Illinois State Water Survey - Climate and Atmospheric Science - Weather Radars: Measuring Rain & Detecting Storms, University of Illinois at Urbana-Champaign

Climate and Atmospheric Science

Weather Radars: Measuring Rain & Detecting Storms

Stanley Changnon
Radar hook echo, discovered by the Illinois State Water Survey
First radar tracking of a tornado's hook echoes

The Illinois State Water Survey (ISWS) is proud of its 50-year history of weather radar research and development, a story of major scientific and technological accomplishments. Radar provides a powerful tool for tornado detection and tracking through the hook echo, the unique signature of a tornado discovered by ISWS scientists back in April 1953. This first radar detection of a hook echo is shown on the south side of a thunderstorm echo passing north of the radar (center of scope) at Willard Airport in Champaign. Using radar to detect tornado-bearing echos allows the National Weather Service to provide advance warning of these storms and save lives.

Initially the ISWS radar weather program focused on developing techniques to measure rainfall accurately using World War II surplus radars, but some scientific and technological limitations needed to be overcome. For example, lack of knowledge about raindrop size distributions, a key factor in the rain estimation equation, led ISWS scientists to pioneer the design and development of the first movie camera system to photograph raindrops in 1956-58. Field operations in Illinois provided information about raindrop distributions under various rainfall conditions such as: steady rainfall, showers, and storms. This effort led to accurate rain measurements, and to federal funding that facilitated ISWS operation of these cameras at many other sites around the world. This led to the development of a global climatology of raindrop distributions for use in radars to measure rainfall anywhere in the world by 1965.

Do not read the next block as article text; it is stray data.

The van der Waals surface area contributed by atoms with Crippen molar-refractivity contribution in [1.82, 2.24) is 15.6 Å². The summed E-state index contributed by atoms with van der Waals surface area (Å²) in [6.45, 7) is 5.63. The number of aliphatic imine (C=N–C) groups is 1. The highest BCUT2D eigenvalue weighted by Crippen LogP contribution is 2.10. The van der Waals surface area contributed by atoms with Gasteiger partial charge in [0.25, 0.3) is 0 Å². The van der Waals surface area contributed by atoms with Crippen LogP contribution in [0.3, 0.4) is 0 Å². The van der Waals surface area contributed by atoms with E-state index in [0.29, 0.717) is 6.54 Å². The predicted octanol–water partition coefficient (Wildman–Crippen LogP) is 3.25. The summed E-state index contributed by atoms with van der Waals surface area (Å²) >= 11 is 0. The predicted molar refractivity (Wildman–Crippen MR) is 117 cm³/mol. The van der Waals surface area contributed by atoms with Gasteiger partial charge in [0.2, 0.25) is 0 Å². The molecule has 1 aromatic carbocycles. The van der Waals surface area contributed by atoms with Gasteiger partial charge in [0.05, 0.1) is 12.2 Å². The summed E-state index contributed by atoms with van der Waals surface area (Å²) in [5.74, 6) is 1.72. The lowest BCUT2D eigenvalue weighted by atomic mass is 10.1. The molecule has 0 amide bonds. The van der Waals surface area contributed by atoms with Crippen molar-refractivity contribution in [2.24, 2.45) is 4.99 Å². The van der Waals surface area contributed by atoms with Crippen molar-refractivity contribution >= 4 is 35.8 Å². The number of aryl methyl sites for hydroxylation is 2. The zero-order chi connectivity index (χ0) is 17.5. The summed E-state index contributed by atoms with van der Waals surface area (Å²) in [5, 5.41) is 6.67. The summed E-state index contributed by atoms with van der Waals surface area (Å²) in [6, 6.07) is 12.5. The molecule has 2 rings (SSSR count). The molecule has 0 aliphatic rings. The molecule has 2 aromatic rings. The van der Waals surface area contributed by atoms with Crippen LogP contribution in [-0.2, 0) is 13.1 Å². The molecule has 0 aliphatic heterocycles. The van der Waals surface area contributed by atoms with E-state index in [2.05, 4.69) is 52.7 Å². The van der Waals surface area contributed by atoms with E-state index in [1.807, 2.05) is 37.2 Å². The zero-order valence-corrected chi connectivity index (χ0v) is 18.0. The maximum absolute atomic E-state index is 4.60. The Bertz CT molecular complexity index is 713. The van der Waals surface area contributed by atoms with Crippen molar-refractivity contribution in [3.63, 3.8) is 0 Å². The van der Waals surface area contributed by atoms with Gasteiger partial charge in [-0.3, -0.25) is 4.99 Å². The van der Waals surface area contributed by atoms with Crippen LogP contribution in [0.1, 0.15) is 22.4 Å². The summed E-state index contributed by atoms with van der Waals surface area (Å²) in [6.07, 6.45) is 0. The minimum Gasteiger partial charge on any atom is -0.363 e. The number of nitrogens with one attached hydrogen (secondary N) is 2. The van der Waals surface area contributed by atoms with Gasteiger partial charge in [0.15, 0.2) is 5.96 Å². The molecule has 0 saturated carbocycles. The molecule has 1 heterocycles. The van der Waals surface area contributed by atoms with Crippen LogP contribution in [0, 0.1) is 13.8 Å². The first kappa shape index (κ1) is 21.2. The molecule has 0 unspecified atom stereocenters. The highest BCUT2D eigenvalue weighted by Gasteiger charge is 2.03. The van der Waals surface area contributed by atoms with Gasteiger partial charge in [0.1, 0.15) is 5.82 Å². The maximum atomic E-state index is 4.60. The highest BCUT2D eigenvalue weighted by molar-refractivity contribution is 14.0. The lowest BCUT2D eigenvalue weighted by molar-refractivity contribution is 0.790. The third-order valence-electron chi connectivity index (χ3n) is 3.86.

CHILL radar unit
The CHILL radar unit

Another limitation was that existing radars had not been designed for weather applications, which required longer wavelengths, large antennas, and computerization. Consequently, ISWS scientists and engineers designed and built two unique radars in the 1960s, the CHILL and the HOT. The CHILL’s two antennas transmitted at different wavelengths. Thus, this radar could detect hailstones aloft and became a major tool in the 5-year National Hail Research Experiment conducted during the 1970s. The HOT had a large 30 foot diameter radar antenna, doppler capability, and a computer system to quickly analyze the vast quantity of data generated as the radar surveyed rainfall in detail and to 100 miles in all directions.

Both radars had Doppler capability that made it possible to measure the direction and speed of airborne particles, a breakthrough for assessing in-cloud development of tornado funnels and strong straight-line winds. Use of these radars in studies at St. Louis and Chicago helped ISWS scientists define the effects of large cities on rain development, resulting in more rain and storms locally, another scientific breakthrough in the 1970s. Because they could be used to assess changes in water and ice particles in clouds, the radars were also invaluable during the Survey's cloud-seeding experiments designed to determine effective methods to increase rain in Illinois in the 1980s. Ultimately, the CHILL radar served as the prototype used in the 1980s by the National Weather Service in designing 145 radars built for current use across the nation.

The HOT radar was taken to the southern Illinois hills near Anna in 1980 for use in a NSF-sponsored field study aimed at defining the local factors that led to 1 to 2 inches more summer rainfall in the hill area than in other surrounding flatland areas. The CHILL radar was located in lower Michigan during three winters during the 1980s as part of a NSF-funded field study aimed at defining the process whereby Lake Michigan created more precipitation over the lake and more snowfall over adjacent land areas. The CHILL was also used during the 1980s to detect the movement of airborne insect pests coming into Illinois, a study with scientists of the Natural History Survey.

The Survey's weather-radar program was terminated in 1990. Answers to the weather questions that depended on radar measurements had been obtained. The HOT and CHILL radars were given to other research institutions since they had fulfilled their duties at the Illinois State Water Survey.

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